Like a gripping novel you can’t put down, argentine director Juan José Campanella’s decade-straddling drama – an unexpected winner of the 2010 foreign-language film Oscar ahead of such critical darlings as A Prophet and The White Ribbon – is a real page-turner.
Mostly unfolding in flashback, it is at once a murder mystery, a touching romance, a political parable and a legal thriller. Most of all, it’s a cracking yarn well told.
Driven to pen a book about a 25-year-old rape and homicide case his overworked criminal court office was never able to resolve, former investigator Benjamín Esposito (Ricardo Darín) finds the past is very much present in a land still bearing the physical and psychological scars of the military junta that seized power in the ’70s.
Yet Benjamin has wounds of his own to nurse, involving one colleague (Guillermo Francella) with a heart as huge as his appetite for alcohol, and another (Soledad Villamil) for whom he has deep but undeclared feelings.
Campanella, who also co-wrote this, adeptly intertwines the personal and the political by allowing his characters to discover that guilt is a relative concept in a country where the corrupt and the violent hold all the cards.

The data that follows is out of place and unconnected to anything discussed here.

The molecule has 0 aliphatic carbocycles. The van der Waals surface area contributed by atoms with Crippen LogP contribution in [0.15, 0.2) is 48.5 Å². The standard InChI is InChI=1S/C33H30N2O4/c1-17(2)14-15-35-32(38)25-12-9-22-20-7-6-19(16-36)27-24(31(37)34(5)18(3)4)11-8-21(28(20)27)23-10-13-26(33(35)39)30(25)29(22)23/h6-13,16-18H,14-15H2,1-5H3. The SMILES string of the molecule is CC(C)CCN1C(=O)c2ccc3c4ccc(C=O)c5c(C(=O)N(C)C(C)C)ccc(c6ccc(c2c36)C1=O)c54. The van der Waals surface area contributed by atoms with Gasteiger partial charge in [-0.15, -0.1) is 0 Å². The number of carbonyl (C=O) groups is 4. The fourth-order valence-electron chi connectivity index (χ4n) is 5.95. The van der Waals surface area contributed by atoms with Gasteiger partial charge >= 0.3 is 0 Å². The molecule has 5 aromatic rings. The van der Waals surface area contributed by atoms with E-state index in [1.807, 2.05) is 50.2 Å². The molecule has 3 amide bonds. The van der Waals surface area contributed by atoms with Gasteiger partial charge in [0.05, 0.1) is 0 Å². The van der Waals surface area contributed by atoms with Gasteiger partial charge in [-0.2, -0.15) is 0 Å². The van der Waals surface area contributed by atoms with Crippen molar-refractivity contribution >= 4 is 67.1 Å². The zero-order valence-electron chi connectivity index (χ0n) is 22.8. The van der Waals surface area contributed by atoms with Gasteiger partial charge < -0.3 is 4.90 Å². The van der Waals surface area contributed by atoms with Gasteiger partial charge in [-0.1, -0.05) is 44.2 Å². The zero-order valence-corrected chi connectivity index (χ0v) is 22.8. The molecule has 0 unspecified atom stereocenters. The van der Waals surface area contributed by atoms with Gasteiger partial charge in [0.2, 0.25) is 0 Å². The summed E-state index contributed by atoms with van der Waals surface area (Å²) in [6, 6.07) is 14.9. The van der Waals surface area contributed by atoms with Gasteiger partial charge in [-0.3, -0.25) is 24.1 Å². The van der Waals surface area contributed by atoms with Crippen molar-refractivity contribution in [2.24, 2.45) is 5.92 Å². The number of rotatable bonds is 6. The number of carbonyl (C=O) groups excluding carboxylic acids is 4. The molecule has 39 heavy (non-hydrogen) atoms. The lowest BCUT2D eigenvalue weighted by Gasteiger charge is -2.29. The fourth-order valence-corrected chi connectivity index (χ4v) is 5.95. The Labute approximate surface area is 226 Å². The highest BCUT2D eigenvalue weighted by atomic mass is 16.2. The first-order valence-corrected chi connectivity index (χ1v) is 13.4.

Shame, then, that the sprawling narrative is lumbered with a climactic revelation that, despite being oddly poetic, finally stretches credibility to snapping point. Still, this is a big, engrossing, superbly acted entertainment.
And while Campanella is best known for his TV work (Law & Order, House, 30 Rock), he earns his cinematic spurs in one swoop: a zig-zagging extended pursuit through a packed soccer stadium captured in a stunning single take.
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